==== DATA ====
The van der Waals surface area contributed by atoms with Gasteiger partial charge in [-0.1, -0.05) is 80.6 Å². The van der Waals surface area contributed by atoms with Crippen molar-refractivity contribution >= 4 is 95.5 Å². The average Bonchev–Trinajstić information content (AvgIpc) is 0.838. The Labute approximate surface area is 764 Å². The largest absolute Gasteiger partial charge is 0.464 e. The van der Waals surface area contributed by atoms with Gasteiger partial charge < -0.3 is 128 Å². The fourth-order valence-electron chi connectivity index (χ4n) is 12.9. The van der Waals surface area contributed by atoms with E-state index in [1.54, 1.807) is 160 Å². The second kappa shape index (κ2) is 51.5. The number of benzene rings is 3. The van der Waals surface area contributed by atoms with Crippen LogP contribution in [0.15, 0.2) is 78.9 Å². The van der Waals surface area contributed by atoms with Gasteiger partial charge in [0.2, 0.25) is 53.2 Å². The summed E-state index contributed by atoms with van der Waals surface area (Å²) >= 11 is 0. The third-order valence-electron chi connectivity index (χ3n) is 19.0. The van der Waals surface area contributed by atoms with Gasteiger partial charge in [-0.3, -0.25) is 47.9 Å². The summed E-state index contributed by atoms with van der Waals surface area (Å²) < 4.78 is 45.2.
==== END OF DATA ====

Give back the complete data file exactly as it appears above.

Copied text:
The van der Waals surface area contributed by atoms with Gasteiger partial charge in [-0.1, -0.05) is 80.6 Å². The van der Waals surface area contributed by atoms with Crippen molar-refractivity contribution >= 4 is 95.5 Å². The average Bonchev–Trinajstić information content (AvgIpc) is 0.838. The Labute approximate surface area is 764 Å². The largest absolute Gasteiger partial charge is 0.464 e. The van der Waals surface area contributed by atoms with Gasteiger partial charge < -0.3 is 128 Å². The fourth-order valence-electron chi connectivity index (χ4n) is 12.9. The van der Waals surface area contributed by atoms with E-state index in [1.54, 1.807) is 160 Å². The second kappa shape index (κ2) is 51.5. The number of benzene rings is 3. The van der Waals surface area contributed by atoms with Crippen LogP contribution in [0.15, 0.2) is 78.9 Å². The van der Waals surface area contributed by atoms with Gasteiger partial charge in [0.2, 0.25) is 53.2 Å². The summed E-state index contributed by atoms with van der Waals surface area (Å²) >= 11 is 0. The third-order valence-electron chi connectivity index (χ3n) is 19.0. The van der Waals surface area contributed by atoms with Gasteiger partial charge in [-0.3, -0.25) is 47.9 Å². The summed E-state index contributed by atoms with van der Waals surface area (Å²) < 4.78 is 45.2.